The Idea in a Nutshell: All the right incentives are in place to create an effective market and an effective political system. The problem is the overlap between the two – money flowing from successful capitalists and politicians through political donations. If we removed them (political donations), and there are practical ways that can be done, it could fix the root cause of many of the issues we face. That especially applies to Income Inequality.
Starting at the beginning
I studied Economics at University which had a lasting, damaging effect. Just the other day, a good mate from those days sent me an economic analysis of his daughters decision making criteria in deciding which school to go to next. I sent him a game theory explanation of the reasons I choose the seat I do on the ferry. Pretty geeky stuff.
He and I studied a lot of things together at The University Of Hull. We spent a reasonable amount of time during our Economic course on the question of incentives. As everyone knows, profit is the ‘right’ incentive for business to act in rational ways in their ways of going about their jobs.
Getting re-elected is the same thing the same ‘right incentive’ for politicians. Self interest is a decent driver of the right sort of behaviour in politicians in a democracy. The way it’s supposed to work is that politicians make decisions in the interests of the population, and thereby get re-elected.
What appears to happen, in reasonably public forums, is that lobbyists provide political donations, often to both parties so that whichever gets in, they are owed a favour. When the politicans are elected, those who donated sniff around asking for favours – with an expectation they will be granted.
Martin Ford ‘s view
Martin Ford is a guy my father told me to look out for in the Financial times. In this fantastic article he raises the question of the inequality caused by capitalism. He suggests that we cannot continue to assume, that the link we’ve seen for the last eternity, between capitalism and democracy will last. He points out the risk that the current situation (a feature of a world with very unevenly distributed income) could devolve in to a plutocracy or dictatorship. He doesn’t suggest what we could do to combat it.
What’s the problem with political donations ?
The problem with political donations is simple – it creates an overlap of incentives. The system which should work, where politicians represent the people well enough they get re-elected is broken by it.
- It’s in the interests of smart and rich business men to donate to politicians so they can influence laws in their favour. It is particularly in their interests to lobby for the laws which make them richer. Of those, avoiding tax seems to be the primary consideration.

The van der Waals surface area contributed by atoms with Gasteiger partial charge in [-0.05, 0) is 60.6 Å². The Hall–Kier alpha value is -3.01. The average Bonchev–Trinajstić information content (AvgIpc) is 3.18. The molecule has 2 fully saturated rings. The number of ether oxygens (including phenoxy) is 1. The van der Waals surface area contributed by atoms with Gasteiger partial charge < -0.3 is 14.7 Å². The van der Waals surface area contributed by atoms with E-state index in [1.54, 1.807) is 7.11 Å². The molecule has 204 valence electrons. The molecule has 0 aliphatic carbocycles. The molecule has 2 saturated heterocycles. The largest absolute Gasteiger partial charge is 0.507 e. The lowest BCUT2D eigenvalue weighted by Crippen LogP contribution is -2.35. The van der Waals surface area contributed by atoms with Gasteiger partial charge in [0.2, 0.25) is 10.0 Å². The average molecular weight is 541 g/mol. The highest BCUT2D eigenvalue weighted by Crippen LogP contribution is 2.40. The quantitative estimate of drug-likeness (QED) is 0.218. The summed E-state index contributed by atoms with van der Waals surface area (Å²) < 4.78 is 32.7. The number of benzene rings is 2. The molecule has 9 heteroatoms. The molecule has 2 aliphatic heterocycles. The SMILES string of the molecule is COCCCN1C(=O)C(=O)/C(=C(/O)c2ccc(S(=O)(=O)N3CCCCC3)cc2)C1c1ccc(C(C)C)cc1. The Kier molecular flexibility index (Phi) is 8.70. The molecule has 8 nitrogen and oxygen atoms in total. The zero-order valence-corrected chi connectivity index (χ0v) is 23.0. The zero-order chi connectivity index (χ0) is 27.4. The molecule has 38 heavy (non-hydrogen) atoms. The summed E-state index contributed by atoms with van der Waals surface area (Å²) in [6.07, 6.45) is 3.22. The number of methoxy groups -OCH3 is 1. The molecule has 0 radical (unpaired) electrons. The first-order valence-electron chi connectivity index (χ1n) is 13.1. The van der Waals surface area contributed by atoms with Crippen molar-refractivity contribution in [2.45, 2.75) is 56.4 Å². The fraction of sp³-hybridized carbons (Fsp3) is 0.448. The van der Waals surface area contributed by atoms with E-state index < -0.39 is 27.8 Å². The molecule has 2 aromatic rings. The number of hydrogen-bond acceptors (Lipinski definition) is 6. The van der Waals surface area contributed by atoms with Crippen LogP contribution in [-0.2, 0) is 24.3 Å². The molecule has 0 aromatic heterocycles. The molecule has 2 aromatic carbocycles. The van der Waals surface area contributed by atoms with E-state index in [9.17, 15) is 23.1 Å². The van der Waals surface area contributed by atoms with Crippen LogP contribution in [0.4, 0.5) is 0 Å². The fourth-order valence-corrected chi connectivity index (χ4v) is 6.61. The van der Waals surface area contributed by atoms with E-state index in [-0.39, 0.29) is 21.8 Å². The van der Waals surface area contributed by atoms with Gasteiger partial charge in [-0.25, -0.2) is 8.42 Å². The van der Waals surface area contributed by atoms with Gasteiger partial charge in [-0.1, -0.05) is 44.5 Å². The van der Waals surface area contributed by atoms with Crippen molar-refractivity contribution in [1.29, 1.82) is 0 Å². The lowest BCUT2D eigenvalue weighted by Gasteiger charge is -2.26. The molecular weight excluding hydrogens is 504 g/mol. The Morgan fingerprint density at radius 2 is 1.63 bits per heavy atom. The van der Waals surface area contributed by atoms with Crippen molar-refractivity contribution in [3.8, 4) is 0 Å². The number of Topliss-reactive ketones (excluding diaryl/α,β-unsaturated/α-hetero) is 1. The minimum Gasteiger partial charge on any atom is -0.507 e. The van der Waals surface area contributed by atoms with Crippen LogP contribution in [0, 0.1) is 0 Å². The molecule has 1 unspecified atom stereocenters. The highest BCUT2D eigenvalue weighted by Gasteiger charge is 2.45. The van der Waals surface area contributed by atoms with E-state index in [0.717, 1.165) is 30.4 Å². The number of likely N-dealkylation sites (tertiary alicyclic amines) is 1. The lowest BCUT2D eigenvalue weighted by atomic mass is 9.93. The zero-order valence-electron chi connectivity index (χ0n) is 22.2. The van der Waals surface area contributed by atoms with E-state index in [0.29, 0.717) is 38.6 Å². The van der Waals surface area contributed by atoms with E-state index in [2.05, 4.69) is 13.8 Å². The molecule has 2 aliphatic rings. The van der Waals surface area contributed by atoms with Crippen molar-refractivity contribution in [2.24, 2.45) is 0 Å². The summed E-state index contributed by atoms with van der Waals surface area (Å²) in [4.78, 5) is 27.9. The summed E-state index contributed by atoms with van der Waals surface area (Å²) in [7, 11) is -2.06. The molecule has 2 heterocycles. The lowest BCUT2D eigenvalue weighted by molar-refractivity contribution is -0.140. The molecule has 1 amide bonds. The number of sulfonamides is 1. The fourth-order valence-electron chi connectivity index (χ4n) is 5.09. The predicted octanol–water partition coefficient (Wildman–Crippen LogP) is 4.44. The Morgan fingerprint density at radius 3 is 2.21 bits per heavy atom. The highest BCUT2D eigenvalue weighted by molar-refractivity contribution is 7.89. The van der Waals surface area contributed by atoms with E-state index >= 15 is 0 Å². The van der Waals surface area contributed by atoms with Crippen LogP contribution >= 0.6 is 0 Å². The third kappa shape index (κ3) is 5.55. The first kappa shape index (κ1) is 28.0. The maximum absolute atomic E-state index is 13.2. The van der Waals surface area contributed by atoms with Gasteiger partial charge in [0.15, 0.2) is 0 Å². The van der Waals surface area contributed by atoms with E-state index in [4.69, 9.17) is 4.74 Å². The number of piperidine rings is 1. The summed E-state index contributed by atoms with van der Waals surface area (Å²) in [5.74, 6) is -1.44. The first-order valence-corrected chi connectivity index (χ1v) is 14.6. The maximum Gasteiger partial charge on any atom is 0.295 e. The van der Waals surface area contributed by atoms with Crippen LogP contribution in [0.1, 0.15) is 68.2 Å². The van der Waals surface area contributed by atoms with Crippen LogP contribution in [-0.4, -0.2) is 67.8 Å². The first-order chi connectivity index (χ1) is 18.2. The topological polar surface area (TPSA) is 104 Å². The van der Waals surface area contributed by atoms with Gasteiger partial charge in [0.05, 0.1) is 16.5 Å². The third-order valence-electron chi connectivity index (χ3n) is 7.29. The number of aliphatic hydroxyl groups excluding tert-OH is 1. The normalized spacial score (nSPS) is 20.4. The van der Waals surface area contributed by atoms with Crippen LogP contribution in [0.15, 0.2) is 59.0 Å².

- It’s in the interests of the politicians to take the money. They can use it to buy marketing services to get them re-elected.
In my view (and the view of some sensible others) the Income Inequality issue Mr Ford identifies is the “biggest issue of our time.” It’s a problem which is associated with every negative social outcome imaginable.
The problem that this system creates
And there is a direct link between the trend for corporate tax rates to fall and income inequality
Specifically, what’s wrong ?
The rules around political donations are crazy. As the Greens point out, it’s possible to donate $thousands to each politician (nearly $2m in total) without revealing who you are. In addition to that, there are a whole bunch of structures which have been created apparently to avoid the need to disclose the donations that each politician gets.
The free enterprise foundation was a high profile result of this sort of thing. People prohibited from donating – for example property developers simply found a way around the system. They did it through the free enterprise foundation. They paid the foundation which passed the money on to politicians.
This is a well understood issue
A recent Australian court case involved an argument by a donor who was ‘brazen’ about his reasons for providing money in the form of political donations. He said it was to secure power and influence.
Similarly, on the other side of the transaction as reported on Four Corners program which covered the subject. One politician says: ‘I don’t think they donate out of the kindness of their heart.’
How to end it ? Vote Green
There is a very simple way to end what’s happening. Vote for the Green party. They have a policy in place which is trying to bring the truth to light about the corruption caused by ‘toxic’ political donations.
This does seem to be a root cause issue
The reason I think this is important is that it’s fundamental (it’s causing real problems in the real world) and can be acted on easily. If we were to stop politicians taking donations from private sector, their incentive would be correctly aligned. It’s also a really weird thing we just don’t question. Business giving elected officials money is clearly something we should have a laser beam on.
If there is nothing going on, what’s the problem with more transparency ? Why can’t we see who has donated – donated anything at all ? Luckily, incentives for journalists are still in place to report corruption of any sort after it’s happened which is why we hear a lot about this subject in the press at the moment. I love to see the daily announcements that are coming out about Apple having to pay $13bn in Ireland and McDonalds having to pay $500m in back taxes in Europe.
It’s interesting to observe how these systems operate. If politicians don’t voluntarily change their own rules around donations and the subject continues to generate the interest it has in the press recently, things could change of their own accord. If, ultimately, politicians don’t grant the people their rightful governance around donations, it could be the pitch forks come out, they could be forced to.